Rewriting 101: Spring 2011

In the Spring of 2011, Bob taught a course on Rewriting at Hugo House in Seattle. Hugo House is a sanctuary for writers—poets read there, novelists launch their work there, hungry writers take classes there. Hugo House is a resource like no other in Seattle, maybe in the country. Bob decided to keep a log to track the course and to monitor writers’ progress through their rewriting. The course was designed to work for novel, script, stage play. The techniques Bob used help writers get control of the rewriting process from subplot to character development, from structure to style.

To follow the course, which you can duplicate for your own story, at your own pace, try running the sequence from beginning to end, one entry a day. If you find the process useful, drop us a comment. Good luck, good writing. 

Week One: Introduction – Story
Following the writer introductions – who’s writing what, how it’s going – we’ll work on story. Definition: story is a competition for a resource base. Cinderella wants the castle. Jane wants Thornfield Hall. We’ll toss around the parts of a story: Place, Characters and Roles (Protag, Antag, Helper), Resource Base as the object of desire, core stories (there are seven), Ritual and Archetype, Objects (possession, need, greed, thievery, envy, etc.), biology in the subtext, back story trauma as Motivation.

  • A warmup writing that probes your novel or filmscript.
  • Scene Performance: We’ll view our first scene performance, with the cast drawn from fellow writers.
  • Homework that links to Week Two.

Week Two: Structure.
Structure is an arrangement of parts. Acts are made up of scenes. A scene is made up of setting, character, dialogue, action, intruder, ending. Two of the most helpful structures for rewriting are the Sexual Triad and the Closed Circle and Intruder. You can read more about the Sexual Triad in The Weekend Novelist Rewrites the Novel. To grasp the importance of the Intruder penetrating the Closed Circle, we’ll do some writing.

  • Scene performance.
  • Homework that links to Week Three.

Week Three: Subplots.
Subplot is the secondary story running under the plot. The smart rewrite starts with Subplot One, the path of your antagonist. If you were F. Scott Fitzgerald rewriting The Great Gatsby, you would rewrite Daisy’s subplot first. When you work with subplots, you need tools and techniques: a character arc to chart the subplot from entry to exit; a core story to separate the subplot from the plot and the other subplots; tools like scene profile and scene template to keep you moving. For example, Daisy’s core story is King Replacement. Her arc stretches from the Crimson Room in Act One to Escape at the end of Act Three. (There are three meaty chapters on subplots in The Weekend Novelist Rewrites the Novel.)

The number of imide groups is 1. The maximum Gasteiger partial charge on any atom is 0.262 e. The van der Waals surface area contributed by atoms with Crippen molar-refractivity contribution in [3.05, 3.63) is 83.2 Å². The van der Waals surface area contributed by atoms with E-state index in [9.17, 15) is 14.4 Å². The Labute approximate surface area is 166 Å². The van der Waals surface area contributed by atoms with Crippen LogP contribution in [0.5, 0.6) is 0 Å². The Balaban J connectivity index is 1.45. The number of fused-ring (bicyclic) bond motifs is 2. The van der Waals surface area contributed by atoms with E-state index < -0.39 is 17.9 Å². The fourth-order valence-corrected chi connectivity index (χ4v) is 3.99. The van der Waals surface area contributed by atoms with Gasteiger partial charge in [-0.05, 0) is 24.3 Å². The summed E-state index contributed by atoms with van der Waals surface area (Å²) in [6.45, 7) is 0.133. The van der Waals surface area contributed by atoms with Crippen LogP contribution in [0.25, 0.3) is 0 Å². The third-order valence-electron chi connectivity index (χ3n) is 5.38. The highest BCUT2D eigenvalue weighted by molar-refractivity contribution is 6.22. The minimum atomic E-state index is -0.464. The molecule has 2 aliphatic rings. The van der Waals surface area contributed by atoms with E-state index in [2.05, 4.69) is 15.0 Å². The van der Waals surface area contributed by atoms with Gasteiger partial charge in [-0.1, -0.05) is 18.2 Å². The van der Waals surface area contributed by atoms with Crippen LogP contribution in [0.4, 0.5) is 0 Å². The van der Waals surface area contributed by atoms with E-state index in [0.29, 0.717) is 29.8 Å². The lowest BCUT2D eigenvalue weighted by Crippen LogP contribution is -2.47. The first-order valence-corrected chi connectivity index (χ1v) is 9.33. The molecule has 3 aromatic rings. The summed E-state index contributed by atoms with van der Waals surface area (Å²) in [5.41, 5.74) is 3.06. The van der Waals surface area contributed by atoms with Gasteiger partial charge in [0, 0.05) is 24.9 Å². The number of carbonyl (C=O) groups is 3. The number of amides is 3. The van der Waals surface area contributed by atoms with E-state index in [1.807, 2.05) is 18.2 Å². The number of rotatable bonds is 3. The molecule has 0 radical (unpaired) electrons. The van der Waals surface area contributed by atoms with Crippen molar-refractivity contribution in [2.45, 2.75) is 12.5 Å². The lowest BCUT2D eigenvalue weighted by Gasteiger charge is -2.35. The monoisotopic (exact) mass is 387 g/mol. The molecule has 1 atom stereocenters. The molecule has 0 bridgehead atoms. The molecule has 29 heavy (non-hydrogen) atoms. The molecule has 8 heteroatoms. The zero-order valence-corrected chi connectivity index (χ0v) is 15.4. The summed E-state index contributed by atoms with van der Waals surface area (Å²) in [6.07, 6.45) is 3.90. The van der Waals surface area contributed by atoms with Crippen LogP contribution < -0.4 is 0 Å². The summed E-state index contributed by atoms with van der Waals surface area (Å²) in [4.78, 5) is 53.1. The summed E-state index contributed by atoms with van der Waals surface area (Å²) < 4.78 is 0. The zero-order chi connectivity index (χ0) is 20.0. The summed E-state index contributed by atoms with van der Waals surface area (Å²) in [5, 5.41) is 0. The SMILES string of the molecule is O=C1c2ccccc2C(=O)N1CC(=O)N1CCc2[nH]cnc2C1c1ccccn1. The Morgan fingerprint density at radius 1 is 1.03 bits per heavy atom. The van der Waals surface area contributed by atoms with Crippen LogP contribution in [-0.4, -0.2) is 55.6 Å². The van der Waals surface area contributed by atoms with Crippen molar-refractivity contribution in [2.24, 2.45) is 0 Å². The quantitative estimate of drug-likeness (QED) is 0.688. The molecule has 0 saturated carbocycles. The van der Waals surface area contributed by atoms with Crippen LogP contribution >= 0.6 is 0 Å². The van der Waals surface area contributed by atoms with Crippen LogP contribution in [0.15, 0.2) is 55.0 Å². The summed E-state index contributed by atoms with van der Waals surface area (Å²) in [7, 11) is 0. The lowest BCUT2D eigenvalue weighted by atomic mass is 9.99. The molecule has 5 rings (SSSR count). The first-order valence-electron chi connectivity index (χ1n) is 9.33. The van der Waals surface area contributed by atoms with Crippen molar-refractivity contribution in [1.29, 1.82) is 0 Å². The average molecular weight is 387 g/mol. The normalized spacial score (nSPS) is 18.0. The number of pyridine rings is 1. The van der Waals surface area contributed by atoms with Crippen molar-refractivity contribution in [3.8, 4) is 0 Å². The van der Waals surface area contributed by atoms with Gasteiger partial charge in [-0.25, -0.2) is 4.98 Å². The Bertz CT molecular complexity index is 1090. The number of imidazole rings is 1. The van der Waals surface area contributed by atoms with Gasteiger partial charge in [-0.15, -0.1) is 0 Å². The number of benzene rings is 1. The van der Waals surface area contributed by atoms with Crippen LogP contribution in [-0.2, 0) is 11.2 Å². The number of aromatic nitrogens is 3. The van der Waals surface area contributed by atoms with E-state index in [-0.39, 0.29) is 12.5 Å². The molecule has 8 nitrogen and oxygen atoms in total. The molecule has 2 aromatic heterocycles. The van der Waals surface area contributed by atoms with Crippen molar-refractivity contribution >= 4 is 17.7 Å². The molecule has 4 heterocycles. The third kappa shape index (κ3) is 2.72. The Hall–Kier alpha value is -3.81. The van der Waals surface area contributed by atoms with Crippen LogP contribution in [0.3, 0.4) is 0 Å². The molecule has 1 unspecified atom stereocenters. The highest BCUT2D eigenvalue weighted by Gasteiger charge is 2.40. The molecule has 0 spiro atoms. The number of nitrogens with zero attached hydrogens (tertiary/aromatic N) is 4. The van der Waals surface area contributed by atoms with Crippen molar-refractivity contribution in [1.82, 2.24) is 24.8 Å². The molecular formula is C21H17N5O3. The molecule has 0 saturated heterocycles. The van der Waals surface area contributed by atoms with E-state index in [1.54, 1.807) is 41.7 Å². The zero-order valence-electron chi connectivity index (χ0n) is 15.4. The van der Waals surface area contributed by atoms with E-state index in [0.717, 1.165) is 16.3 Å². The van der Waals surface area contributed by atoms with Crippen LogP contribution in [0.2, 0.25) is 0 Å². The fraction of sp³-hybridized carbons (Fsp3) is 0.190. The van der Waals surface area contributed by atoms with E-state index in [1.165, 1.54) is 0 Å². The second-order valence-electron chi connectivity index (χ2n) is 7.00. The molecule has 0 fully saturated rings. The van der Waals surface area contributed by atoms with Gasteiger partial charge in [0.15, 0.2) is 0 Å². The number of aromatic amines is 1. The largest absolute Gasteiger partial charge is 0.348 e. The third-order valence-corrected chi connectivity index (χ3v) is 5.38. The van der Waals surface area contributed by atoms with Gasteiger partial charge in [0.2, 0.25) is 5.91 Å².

• Scene Performance.
  • Homework that links to Week Four.

Week Four: Key Scenes.
A key scene marks acts, openings, closings, curtains rising and falling, turning points, drama. In the novel and the filmscript, there are seven key scenes: Page One and After, Plot Point One, Midpoint, Plot Point Two, Climax, Ending, and First Encounter. When you rewrite, you lock down the First Encounter first: Lover A meets Lover B; Protag meets Antag; Sleuth meets Killer; Hero meets Monster. Handy tools are scene profile and scene template. Handy structures are scene sandwich and scene sequence.

  • Scene Performance.
  • Homework that links to Week Five.
  • Suggested reading: Two books by Barbara Walker: The Woman’s Encyclopedia of Myths and Secrets (Kingship, Knights Templar, Marriage); and The Woman’s Dictionary of Symbols and Sacred Objects (dive in, go deep).

Week Five: Style, Archetype, Symbol.
Style comes from word-choice: strong verbs and concrete nouns. Archetypes link your characters to their mythic ancestors. Symbols come from concrete nouns canonized by repetition, need, emotion, sweat, and careful placement. Whether your writing is plain or florid, your work lives or dies on its words. If you are a writer, you’ll spend every waking hour conjuring new ways to say the same things – I am here, I am alive, Who am I, What is betrayal, Where is the path, Why should I, What is that light at the, I am not dead – and your style will shift, stutter, soar, roar, rise, fall, crawl, weep, laugh, sing, cling. On a lucky day, you’ll run nose-first into an archetypal structure like King-Queen-Stranger, which opens the door to a Sexual Triad, heretofore buried in the muck of your prose, that could make you famous.

  • Scene Performance.
  • Homework that links to Week Six.

Week Six: Scene Performance.
Whether you are rewriting a novel or a filmscript, scene performance brings your work into the world. When you watch your scene being read, you learn big lessons about timing, compression, pacing, waste, laughs, moans, chills, and momentary glory. Five weeks of work climax here, in a five minute read. A smart writer takes notes. Instructor feedback is optional. Curtain.

To prepare for Hugo House – or to keep writing – join the sweaty writers for writing practice at Louisa’s Bakery and Café, Eastlake Avenue, NW of Seward Alternative School, Tuesdays and Fridays from 2:15-3:25. No critique.

Bio:Robert Ray’s most recent book, The Weekend Novelist Rewrites the Novel (2010), follows in the wake of The Weekend Novelist (original 1994; revised 2006) and The Weekend Novelist Writes a Mystery (1998, co-authored by Jack Remick). In addition to the Weekend Novelist series, Ray has published 5 mysteries, two thrillers (tennis; diamonds), a police procedural, and a how-to for small business.

Week by week Syllabus:

© 2011 Robert J. Ray. All Rights Reserved.